In the bond market, traders have been selling bonds mainly because the Fed's view of the economy has improved markedly. The Fed said in a policy statement Tuesday that it saw signs of strength in hiring and spending by consumers and businesses. It appears less likely that the European debt crisis will cause financial upheaval here, the Fed said.
Later Tuesday, the Fed said that all but four of the 19 biggest U.S. banks are strong enough to raise their stock dividends and still be able to withstand a financial crisis worse than what happened in 2008.
When traders believe the economy is improving, they tend to sell bonds _ which are relatively safe but offer limited returns _ and buy investments such as stocks, which tend to rise in periods of growth.
That's what happened on Tuesday. Stocks had their strongest daily rally of the year, while bonds sold off.
The Fed's words carry extra weight because the Fed is the biggest player in the market for Treasurys. Traders have been waiting for signals about whether the Fed plans to engage in another round of bond-buying, which would increase overall demand and make their Treasury holdings more valuable. Tuesday's announcements made that appear far less likely.
Investors have streamed into bond funds since the market crash of 2008. Bonds were delivering strong returns, and many had lost confidence in the stock market after its implosion. McBride said many of these investors aren't prepared for the losses they would face if the economy grew strongly or if inflation rose.
For people who keep their money in savings accounts and CDs, meanwhile, any rise in long-term rates will have little effect. The Fed is keeping short-term rates near zero. A six-month CD tracks the tiny yield on the six-month Treasury bill. Both assets compete for the same investor dollars.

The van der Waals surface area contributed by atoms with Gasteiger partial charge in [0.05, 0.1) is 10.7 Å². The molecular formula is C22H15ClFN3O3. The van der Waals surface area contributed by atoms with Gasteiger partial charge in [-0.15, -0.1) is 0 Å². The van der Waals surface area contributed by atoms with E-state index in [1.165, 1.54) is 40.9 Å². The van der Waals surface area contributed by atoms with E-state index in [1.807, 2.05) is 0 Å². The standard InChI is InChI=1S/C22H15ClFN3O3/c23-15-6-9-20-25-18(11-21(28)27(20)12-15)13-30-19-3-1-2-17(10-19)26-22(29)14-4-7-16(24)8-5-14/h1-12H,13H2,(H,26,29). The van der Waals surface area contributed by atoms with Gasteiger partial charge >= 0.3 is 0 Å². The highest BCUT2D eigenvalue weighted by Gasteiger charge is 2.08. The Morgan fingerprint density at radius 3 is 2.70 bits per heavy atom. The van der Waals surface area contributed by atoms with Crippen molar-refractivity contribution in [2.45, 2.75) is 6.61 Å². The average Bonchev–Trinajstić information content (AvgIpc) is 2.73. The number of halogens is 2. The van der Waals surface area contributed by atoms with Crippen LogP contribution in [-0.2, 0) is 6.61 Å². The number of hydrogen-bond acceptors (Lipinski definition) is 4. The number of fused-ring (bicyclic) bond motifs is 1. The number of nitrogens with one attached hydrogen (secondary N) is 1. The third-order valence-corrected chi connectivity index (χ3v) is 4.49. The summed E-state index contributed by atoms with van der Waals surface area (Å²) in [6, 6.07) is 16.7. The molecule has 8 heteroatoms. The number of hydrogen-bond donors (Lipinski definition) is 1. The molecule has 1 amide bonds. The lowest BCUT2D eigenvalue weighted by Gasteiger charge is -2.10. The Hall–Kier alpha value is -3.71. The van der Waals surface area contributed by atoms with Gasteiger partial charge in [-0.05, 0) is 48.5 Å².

In the market for short-term debt, the yield on the three-month T-bill has held steady at 0.08 percent for the past week.
The Fed isn't the only reason why yields fell to historic lows. Banks, governments and investors all over the world streamed into the market for Treasurys over the past two years because many feared that the debt crisis in Europe would touch off another global financial crisis. Euros and debt issued by other governments look far riskier than U.S. investments.
The yield on the 10-year note fell below 2 percent in September mainly because of those concerns.
As confidence returns to the market, traders and investors should watch for rising rates and falling bond prices, McBride said. He said it's not clear when the long-term trend will turn positive.
"The real risk to bond investors is not what happens in the next week or the next year, but what happens in the next 10 years," he said. "If inflation and interest rates take off, the bond market will be a bloodbath."